We’ve seen today that Democrats are just as committed to near-term budget cuts as Republicans. They may want them in different areas, they may want to cancel out different programs or tax expenditures, but they’re happy to do them and right away. Multiple Democrats in the Senate have expressed a desire for cuts in the FY2011 budget. And the Obama Administration’s 2012 budget will have substantial cuts as well, though also some investments. OMB Director Jack Lew previewed this earlier in the week with examples of cuts to environmental protection of the Great Lakes and community development grants. We learned about one more today.

President Obama’s proposed 2012 budget will cut several billion dollars from the government’s energy assistance fund for poor people, officials briefed on the subject told National Journal.

It’s the biggest domestic spending cut disclosed so far, and one that will likely generate the most heat from the president’s traditional political allies. That would satisfy the White House, which has a vested interest in convincing Americans that it is serious about budget discipline.

The Low Income Home Energy Assistance Program, or LIHEAP, would see funding drop by about $3 billion from an authorized 2009 total of $5.1 billion. The proposed cut will not touch the program’s emergency reserve fund, about $590 million, which can be used during particularly harsh cold snaps or extended heat spells, three officials told National Journal.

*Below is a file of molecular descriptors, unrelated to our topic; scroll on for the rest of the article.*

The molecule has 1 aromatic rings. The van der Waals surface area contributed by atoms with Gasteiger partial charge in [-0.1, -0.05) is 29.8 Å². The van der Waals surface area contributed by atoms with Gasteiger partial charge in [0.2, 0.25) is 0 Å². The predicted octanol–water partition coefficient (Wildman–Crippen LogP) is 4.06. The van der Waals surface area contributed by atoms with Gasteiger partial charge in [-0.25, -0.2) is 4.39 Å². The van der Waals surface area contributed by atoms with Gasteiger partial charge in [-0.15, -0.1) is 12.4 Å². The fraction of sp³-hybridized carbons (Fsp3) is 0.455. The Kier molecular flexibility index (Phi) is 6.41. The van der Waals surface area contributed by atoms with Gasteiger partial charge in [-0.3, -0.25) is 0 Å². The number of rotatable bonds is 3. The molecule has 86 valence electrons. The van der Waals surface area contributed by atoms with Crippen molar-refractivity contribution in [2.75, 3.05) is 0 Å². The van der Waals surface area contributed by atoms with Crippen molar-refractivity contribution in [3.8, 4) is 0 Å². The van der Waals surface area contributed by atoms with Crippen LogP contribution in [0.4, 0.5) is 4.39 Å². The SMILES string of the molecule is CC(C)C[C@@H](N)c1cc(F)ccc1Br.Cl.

Emphasis mine. This is all a game at some level, but notice how the White House hopes this will play out: they want those “irresponsible” Democrats to scream at them. Then they can “prove” to some mythical voter that he’s not really “one of them” and that he proposes serious solutions to serious problems. Solutions like letting poor people freeze. But at the end of the day, proposing things like this will force more budget cuts, especially when you have the nutters on the right who want to eliminate $500 billion in a year.

The Administration says this lowers LIHEAP assistance to where it was in 2008. But that was before an economic crisis and an increase in poverty. Simply put, more people need this service now. They also intimate this is a subsidy for dirty energy companies, as most heating gets derived from coal-fired power plants. This is a bizarre kind of statement, which assumes that there’s no way to move away from coal and make sure Americans don’t freeze in their homes at the same time.

I’m willing to wait to see the entire budget before making a full assessment – there are reportedly some investments as well – but these are bad signs.

David Dayen

David Dayen